Another step that the CII could take to address the ethical conflict is through educational programs. The understanding of possible privacy issues is a prerequisite for ethical decision-making. A training program involving educational workshops will help impart ethical decision-making skills to the CII’s staff. In particular, the administrators will learn how to identify and resolve ethical issues related to PHI privacy without appearing to derelict their professional responsibility. Further, the training will communicate the organizational policy on confidentiality and relate it to the requirements of the HIPAA act. Additional educational workshops will train the CII employees on ethical considerations relevant to patient confidentiality.
An employee assistance program could help develop staff capacity to balance between confidentiality and the professional accountability obligation. Such programs should focus on supporting new CII volunteers, such as psychologists participating in its early childhood services and youth development programs, to understand the organizational policy on confidentiality. Moreover, the assistance programs will educate staff on the PHI disclosure and reporting procedures in the event of a breach.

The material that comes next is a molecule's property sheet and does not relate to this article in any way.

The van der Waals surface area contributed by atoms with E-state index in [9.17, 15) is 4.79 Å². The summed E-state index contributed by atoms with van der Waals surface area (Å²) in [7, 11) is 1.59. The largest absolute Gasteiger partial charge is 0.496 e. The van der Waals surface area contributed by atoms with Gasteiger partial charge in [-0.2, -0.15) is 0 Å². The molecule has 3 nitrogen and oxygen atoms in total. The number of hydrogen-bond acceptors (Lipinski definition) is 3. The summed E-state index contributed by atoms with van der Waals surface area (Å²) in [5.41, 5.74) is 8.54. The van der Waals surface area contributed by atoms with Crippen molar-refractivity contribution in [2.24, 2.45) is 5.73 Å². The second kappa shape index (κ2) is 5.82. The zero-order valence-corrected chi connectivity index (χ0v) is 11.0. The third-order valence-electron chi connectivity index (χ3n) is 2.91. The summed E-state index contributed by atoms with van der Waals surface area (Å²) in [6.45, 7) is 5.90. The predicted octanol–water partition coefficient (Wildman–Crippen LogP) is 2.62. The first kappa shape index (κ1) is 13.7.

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Micro-level Steps for Resolving/Minimizing the Conflict
Another individual-level action involves helping others in identifying solutions to ethical conflicts related to the privacy issue. This action will enable one become familiar with the resolution of ethical issues related to confidential information. In addition, it will broaden one’s understanding of the ethical reasoning behind information disclosure as well as how to balance between confidentiality requirements and professional accountability for mutually acceptable outcomes.
British Association of Social Work [BASW]. The Code of Ethics for Social Work: Statement of Principles, 2012. PDF file.
Children’s Institute, Inc. Impact Report, 2015. PDF file.